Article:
My Creative Process Breakdown / by Alice Zilberberg

A lot of people approach me and ask how I come up with this s**t.

So today I thought I’d outline the ABCs of how I work. While this is just a general outline of my creative process, these sections will be expanded upon in other blog posts.



If you google “my creative process", most descriptions start with “I come up with an idea and…” so lets start before that. where do I get the idea in the first place?

There are so many different sources in my life to generate ideas from. Sometimes they have nothing to do with photography or art or sometimes they do. Books, podcasts, traveling, art galleries, talking, laughing, sitting doing nothing, are all potential sources. The complete artistic concept doesn’t come spontaneously, and never in front of a blank page titled “ideas”. In reality, half ideas merge with something else in the future to create something innovative.

Keeping a record

I keep an inspiration images folder with art that I see online, some of the images even make it into subfolders for different art projects I’m thinking about. I always have a list of visual ideas I want to try, (e.g, certain lighting) that I keep written down in Evernote. I also make myself write 10 Ideas a day to generate ideas, which I will explain in later blog posts. A general art project idea will form, for example, I want to shoot something focused on women's hair. This hair thought will incubate, perhaps for a long time, until some other ideas come along that complete it.



At that point, I don’t just take the idea, photograph it, and put it on the wall. Why? Because that’s boring, and bad. There is always a story behind the artwork. The story is only half complete at this point, so the next step is to do some research. I take the stem I already have of the story and I look at other artists who have explored the same area, read about the topic, talk to people who know about it, and see if I can introduce what I've learned into the visual concept. All the pieces of information would stew in my project soup until it’s clear what I’m trying to do.



Next step in the creative cook book is doing some sketches and tests of the idea to see if it will work. I often use paintings as inspiration for my art, and the conversation to photography can be harder than you’d think. I will do a quick photo-manipulation with images from the internet, see what I need to add, change, subtract.



Because my art projects are often so conceptual, I have to be picky about my shooting location. If I visualize a forest scene, I can’t take a model into a random one I found online and see if it works the day of the shoot. I often have to find the exact spot I want to shoot in. So I’ll do a day of location scouting, and go to different potential locations to see if any of them are good for my artwork, take some photos, go home and review.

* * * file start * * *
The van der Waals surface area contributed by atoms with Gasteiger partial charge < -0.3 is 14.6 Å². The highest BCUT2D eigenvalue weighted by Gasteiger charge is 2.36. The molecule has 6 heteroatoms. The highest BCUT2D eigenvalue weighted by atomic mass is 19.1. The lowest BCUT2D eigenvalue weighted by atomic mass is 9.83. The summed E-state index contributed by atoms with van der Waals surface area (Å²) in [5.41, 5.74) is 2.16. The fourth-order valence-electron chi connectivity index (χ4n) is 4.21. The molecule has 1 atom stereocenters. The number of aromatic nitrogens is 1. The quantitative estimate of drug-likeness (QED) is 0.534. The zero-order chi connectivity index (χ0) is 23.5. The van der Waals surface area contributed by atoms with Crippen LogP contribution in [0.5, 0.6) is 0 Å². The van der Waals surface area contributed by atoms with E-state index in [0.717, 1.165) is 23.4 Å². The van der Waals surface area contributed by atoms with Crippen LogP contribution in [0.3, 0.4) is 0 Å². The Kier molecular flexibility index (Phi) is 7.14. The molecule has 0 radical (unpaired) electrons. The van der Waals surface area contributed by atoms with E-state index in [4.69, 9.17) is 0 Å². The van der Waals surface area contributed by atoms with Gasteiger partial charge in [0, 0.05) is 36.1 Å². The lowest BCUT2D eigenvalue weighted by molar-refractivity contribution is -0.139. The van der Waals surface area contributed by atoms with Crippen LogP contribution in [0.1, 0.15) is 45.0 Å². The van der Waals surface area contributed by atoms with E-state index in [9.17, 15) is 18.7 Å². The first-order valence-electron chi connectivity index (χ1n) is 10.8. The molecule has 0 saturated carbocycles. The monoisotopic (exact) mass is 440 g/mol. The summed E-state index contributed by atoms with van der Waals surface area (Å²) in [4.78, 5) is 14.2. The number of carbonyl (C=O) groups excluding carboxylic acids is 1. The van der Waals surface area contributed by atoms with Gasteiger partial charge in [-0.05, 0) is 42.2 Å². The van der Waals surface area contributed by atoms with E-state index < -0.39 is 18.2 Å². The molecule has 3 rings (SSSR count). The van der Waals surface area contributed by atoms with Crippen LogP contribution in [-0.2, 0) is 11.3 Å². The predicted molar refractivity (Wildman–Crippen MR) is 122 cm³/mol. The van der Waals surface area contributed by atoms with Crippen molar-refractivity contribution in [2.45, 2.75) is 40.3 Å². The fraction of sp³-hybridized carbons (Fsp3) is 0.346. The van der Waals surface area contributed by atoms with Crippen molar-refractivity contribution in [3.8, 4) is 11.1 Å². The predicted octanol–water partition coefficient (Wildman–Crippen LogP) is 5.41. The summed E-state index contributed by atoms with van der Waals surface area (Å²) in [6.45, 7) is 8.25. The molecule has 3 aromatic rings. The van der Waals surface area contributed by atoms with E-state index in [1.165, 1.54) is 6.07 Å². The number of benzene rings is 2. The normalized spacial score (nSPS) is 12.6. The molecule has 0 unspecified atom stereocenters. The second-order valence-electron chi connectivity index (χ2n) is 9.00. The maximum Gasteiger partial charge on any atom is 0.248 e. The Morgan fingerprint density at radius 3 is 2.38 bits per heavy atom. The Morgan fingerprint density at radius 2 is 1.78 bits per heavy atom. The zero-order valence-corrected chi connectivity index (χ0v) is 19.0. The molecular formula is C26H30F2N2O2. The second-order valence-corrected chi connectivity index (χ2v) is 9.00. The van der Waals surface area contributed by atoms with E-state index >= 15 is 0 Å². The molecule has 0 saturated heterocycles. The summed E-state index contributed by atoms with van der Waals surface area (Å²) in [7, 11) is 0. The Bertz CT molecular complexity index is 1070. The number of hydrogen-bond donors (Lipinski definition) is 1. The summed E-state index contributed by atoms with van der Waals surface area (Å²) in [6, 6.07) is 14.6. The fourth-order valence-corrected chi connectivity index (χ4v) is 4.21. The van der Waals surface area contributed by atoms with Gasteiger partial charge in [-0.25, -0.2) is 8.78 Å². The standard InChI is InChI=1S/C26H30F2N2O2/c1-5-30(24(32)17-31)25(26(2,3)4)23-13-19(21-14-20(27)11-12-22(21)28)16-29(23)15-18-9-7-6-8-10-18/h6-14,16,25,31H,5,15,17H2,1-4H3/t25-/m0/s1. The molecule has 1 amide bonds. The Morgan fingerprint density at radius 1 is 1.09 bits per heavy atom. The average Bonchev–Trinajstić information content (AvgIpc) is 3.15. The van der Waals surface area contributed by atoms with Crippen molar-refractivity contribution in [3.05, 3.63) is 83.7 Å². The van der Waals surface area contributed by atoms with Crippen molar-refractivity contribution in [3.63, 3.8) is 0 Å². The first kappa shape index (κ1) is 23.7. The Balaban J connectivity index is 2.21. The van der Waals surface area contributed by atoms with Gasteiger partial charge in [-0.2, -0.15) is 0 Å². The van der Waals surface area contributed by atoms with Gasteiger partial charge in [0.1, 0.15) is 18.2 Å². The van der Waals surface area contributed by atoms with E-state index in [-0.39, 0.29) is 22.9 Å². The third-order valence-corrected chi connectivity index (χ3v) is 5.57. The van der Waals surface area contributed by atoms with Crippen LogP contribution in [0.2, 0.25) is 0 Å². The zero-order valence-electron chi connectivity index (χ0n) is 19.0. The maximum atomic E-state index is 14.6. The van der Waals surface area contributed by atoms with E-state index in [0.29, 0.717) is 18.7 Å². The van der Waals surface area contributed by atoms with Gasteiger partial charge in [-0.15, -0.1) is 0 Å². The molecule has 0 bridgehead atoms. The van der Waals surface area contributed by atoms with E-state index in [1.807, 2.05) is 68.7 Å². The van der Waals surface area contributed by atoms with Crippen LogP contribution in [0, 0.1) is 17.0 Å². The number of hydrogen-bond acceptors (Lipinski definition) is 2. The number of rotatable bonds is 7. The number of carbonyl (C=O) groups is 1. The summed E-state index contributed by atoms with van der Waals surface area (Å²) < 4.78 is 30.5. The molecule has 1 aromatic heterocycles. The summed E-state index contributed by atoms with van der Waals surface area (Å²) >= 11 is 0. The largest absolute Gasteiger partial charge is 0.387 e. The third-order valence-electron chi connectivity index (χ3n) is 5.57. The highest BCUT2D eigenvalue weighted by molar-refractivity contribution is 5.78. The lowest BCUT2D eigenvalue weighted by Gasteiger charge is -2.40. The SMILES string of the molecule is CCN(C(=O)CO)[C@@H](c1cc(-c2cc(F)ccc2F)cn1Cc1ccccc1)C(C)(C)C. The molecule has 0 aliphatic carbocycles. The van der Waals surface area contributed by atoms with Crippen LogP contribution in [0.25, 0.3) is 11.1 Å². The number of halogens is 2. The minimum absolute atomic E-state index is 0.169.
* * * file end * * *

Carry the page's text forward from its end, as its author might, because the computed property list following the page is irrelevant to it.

Just like a location needs to be hand picked, so does the model. I use models for most of my projects, and unfortuntely they don’t just appear magically on the day of the shoot. I first outline specifically what I’m looking for. For the Goddess Almighty series, I needed a dancer. But not just any dancer, I needed someone who had a normal women’s body to support my vision, and not look like a small ballerina, which might make it look like a fashion shoot. I use sources like model agencies, model mayhem, friends, and Facebook to look for my perfect model.


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This is a crucial step in the creative process. If I’m going to do all this work of organizing a day and a time and a location, models, perhaps a makeup artists, and hair stylists, I have to make sure that what I’m doing with them will look good! I go to the location and test the lighting. Again, go home and review.


Finally, I do a photoshoot. Sometimes photoshoots take an hour, sometimes they take the whole day, sometimes I photograph different models throughout a long period of time, it’s all unique to the project I’m working on.


I’m not sure if you’ve noticed but my work is very digitally involved. After I shoot I do the selects, followed by some quick composites, and then I will start working on the real thing. My style involves a lot of image compositing and photo-manipulation, which could take days, weeks or months to do. 



After I finish working on a piece I will have to put it away and take a break from it for a few days to a week.

Why, you ask? Don’t I want to release it for the world to see?

well… I've just spent days staring at the screen hard at work . There might be things about it that I wouldn't notice until looking at it with a fresh eye. I do those things, then the internet can have it’s way with it.



Once the artwork is done... I do some more work. 

Separating my fine-art photography from my commercial photography, is the printing process. I have to ensure that what I created in photoshop looks good printed and framed. There are trillions of options for print-based artwork. I can print on canvas, glass, a variety of different papers, sizes, and frame selections. All of those decisions are based on what would be best for the artwork. For example, I usually go with glossy papers for graphic work, and rougher art giclee prints for artwork with a dark, natural, earthy quality. I always make sure that the paper I'm printing on is archival, and acid-free, to ensure the print lasts forever and ever.


Comment bellow and tell me about your creative process!

Coming up, more about inspiration, generating ideas, selling artwork and more...